A common story among people in the program is that they weren’t aware of adaptive sports or didn’t have access to them when they most needed it. One is Claudia Huey, who discovered wheelchair basketball her freshman year at UCLA after being the only student in her high school with a physical disability.
“I realized that it was not that I didn’t like sports growing up, it was that sports were inaccessible,” said Huey, who is an administrative analyst at the Jane and Terry Semel Institute for Neuroscience and Human Behavior at UCLA.
Elaine Touch-Malave, who met her husband, Alvin Malave, 10 years ago playing wheelchair basketball, says Alvin was one of the lucky ones to discover adaptive recreation shortly after a spinal cord injury. Elaine, who was born with cerebral palsy, didn't learn about adaptive sports until after graduating college.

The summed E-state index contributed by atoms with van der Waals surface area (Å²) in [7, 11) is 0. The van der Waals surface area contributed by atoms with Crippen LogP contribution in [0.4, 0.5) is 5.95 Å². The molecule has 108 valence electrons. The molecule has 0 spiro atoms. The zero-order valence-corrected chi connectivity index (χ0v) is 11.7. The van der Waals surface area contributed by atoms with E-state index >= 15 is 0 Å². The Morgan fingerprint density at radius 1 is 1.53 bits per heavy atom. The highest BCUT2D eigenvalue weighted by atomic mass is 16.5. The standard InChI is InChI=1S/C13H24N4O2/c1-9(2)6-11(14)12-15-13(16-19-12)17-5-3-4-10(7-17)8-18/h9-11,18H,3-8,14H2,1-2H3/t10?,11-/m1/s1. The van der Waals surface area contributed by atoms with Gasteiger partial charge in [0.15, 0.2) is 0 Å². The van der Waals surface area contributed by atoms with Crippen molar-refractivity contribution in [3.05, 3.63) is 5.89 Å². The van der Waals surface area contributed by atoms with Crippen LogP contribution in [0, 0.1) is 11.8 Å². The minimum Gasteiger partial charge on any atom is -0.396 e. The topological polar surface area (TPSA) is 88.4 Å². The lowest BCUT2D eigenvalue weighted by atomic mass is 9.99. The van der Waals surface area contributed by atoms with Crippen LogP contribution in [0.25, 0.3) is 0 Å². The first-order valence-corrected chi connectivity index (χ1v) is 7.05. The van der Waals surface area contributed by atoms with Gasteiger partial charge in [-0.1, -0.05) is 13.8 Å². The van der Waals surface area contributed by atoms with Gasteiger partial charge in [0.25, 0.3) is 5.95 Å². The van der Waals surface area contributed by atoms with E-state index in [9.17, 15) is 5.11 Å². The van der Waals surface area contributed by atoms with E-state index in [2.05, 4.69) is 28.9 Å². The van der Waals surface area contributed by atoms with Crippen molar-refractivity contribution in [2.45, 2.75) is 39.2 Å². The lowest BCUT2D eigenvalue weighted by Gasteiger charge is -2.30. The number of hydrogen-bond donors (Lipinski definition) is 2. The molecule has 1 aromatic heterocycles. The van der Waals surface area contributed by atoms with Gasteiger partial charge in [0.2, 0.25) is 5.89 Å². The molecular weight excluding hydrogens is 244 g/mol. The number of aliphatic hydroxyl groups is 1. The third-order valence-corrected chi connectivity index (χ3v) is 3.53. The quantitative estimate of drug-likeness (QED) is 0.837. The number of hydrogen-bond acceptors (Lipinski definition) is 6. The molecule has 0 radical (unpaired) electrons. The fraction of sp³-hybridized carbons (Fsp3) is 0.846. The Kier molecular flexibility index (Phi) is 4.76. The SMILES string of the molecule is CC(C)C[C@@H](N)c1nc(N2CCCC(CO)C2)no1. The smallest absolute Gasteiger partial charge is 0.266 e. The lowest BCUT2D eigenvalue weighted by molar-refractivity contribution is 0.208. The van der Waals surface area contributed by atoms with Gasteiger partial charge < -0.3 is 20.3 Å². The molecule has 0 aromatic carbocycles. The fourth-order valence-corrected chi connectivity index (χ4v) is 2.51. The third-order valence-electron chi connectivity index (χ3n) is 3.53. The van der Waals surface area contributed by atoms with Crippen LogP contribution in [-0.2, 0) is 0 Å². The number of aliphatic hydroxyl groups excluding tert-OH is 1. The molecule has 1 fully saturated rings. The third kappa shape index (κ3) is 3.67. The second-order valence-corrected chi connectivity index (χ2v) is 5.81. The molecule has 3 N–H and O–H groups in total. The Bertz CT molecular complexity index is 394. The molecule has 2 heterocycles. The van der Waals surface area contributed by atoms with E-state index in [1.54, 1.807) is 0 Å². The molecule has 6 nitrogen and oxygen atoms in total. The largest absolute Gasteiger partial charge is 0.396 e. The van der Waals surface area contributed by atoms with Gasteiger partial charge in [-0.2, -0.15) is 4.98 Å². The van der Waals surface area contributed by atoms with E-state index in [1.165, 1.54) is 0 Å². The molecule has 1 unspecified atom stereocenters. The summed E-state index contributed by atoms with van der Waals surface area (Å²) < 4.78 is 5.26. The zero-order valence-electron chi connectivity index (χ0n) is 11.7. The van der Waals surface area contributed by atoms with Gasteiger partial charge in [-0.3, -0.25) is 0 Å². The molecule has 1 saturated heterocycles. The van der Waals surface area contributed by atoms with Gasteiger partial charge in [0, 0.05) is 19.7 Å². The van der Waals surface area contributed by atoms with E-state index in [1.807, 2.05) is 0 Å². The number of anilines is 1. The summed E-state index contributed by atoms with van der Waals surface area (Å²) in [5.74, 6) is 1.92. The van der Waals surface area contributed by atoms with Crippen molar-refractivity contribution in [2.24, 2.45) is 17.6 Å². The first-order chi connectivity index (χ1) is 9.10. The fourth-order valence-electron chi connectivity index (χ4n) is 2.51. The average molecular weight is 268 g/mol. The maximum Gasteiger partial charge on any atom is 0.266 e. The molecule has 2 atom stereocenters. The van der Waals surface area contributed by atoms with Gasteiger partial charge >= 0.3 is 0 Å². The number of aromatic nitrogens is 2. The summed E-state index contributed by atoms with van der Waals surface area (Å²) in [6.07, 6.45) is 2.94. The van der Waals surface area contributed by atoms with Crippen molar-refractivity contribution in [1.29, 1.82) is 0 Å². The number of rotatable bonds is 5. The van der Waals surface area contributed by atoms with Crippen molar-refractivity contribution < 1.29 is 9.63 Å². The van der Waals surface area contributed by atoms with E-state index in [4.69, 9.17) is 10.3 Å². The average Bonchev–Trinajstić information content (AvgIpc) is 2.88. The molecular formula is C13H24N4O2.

“I can’t even imagine my wife growing up not being exposed to other people like her,” said Alvin Malave, a longtime volunteer with Adaptive Recreation. Malave also coaches one of the first women’s wheelchair basketball teams in Los Angeles through Angel City Sports, an adaptive sports nonprofit Garafola co-founded. Similar to Garafola, Malave was a dedicated athlete before his accident but said he didn’t find community — like he has now — when he was able-bodied.
“We fell out of our chairs all the time,” said Malave, recalling some of the challenges of just starting out. “The first time I fell out, I was like, ‘How are we going to do this?’ But these guys were like, ‘Pop back up. All good, man.’”
‘If we build it, they will come’
Wheelchair basketball has been a lifeline for many, and Garafola is hopeful that the NCAA will embrace adaptive sports, paving the way for UCLA to start competing against other colleges. While the current sports offered are all recreational, Garafola said competitive intercollegiate sports would signal to prospective students with disabilities that UCLA is a prime destination for an adaptive athlete. He understands that schools must be practical in terms of allocating resources to where there is the most demand, but his theory is “If we build it, they will come.”